Mahindra’s long drive on the tech superhighway

In the coming weeks, the Mahindra Group will launch the second version of ‘Digital Human’, the digital avatar of Anand Mahindra. Our ‘Digital Human – Anand’, with its advanced AI capabilities, can provide a one-of-a-kind conversational experience that not only answers questions but also builds a deeper connection with the user.

Digital humans are an advanced form of conversational AI that uses natural language processing (NLP) to simulate a human-like conversation.  NLP technology enables machines to understand and interpret human language and respond accordingly, making it possible for digital humans to carry out complex conversations with humans in a natural way.

Digital Human is just one of the many disruptive technologies being developed by the Group Technology Office. Echo caught up with Mohit Kapoor, Group CTO, to learn more about Mahindra’s tech roadmap – and here’s what he had to say, “Exciting times to be living in technology...”

Q. What disruptive digital transformations do you foresee in the near future that could impact businesses?

Ans: “Digital technologies are transforming the business landscape and creating new opportunities for growth and innovation. I believe, ‘Generative AI’ will transform content creation, customer service, and personalisation, and we're exploring ways to leverage it to enhance our customer and employee experiences.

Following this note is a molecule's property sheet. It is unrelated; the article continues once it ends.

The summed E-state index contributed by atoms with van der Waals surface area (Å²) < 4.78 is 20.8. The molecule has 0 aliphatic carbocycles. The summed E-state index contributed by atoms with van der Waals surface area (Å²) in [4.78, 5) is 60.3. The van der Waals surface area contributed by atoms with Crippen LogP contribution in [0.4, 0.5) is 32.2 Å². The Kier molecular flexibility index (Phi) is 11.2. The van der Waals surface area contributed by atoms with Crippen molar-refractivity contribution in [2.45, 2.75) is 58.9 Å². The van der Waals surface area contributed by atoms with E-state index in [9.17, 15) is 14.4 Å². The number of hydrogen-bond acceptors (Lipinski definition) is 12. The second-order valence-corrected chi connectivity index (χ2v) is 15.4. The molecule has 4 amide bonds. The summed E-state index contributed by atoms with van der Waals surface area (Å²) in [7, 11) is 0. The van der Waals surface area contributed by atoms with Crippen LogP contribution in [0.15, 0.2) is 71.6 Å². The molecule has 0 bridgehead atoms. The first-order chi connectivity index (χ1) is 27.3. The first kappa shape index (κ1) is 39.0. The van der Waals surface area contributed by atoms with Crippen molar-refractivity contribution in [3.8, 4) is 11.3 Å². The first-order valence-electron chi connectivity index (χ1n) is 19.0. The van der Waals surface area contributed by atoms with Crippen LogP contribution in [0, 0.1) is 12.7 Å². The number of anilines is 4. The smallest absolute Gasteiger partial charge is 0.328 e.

‘Metaverse’ is another technology that has the potential to revolutionise how we connect with our customers and partners, and we are already incorporating it into our offerings. Take, for instance, the XUV400verse, which has enabled Mahindra enthusiasts and customers to engage, collaborate, socialise, and have an immersive product interaction prior to booking the newly launched XUV400. The platform hosted three lakh+ visitors during the initial 40 days of the launch itself.

AI and machine learning are becoming increasingly important for businesses to stay competitive, and we're investing heavily in them to enhance our products and services. Same with IOT and cloud computing.”

Q. How do you prioritise technology initiatives at Mahindra Group, and what criteria do you use to determine which projects to invest in?

Ans: “All our tech spending and investments are aligned with the business goals and the expected value that businesses can derive. The potential return on investment is evaluated for all the initiatives, and we want to ensure that projects generate a positive ROI over time, whether it be improved efficiencies, enhanced customer experience, cost savings, or even new revenue streams through disruptive business models. Initiatives are prioritised based on their potential to scale across the organisation or across the customers to whom we cater.

Q. What are some of the key technologies that Mahindra Group is currently focused on, and what benefits do those technologies offer?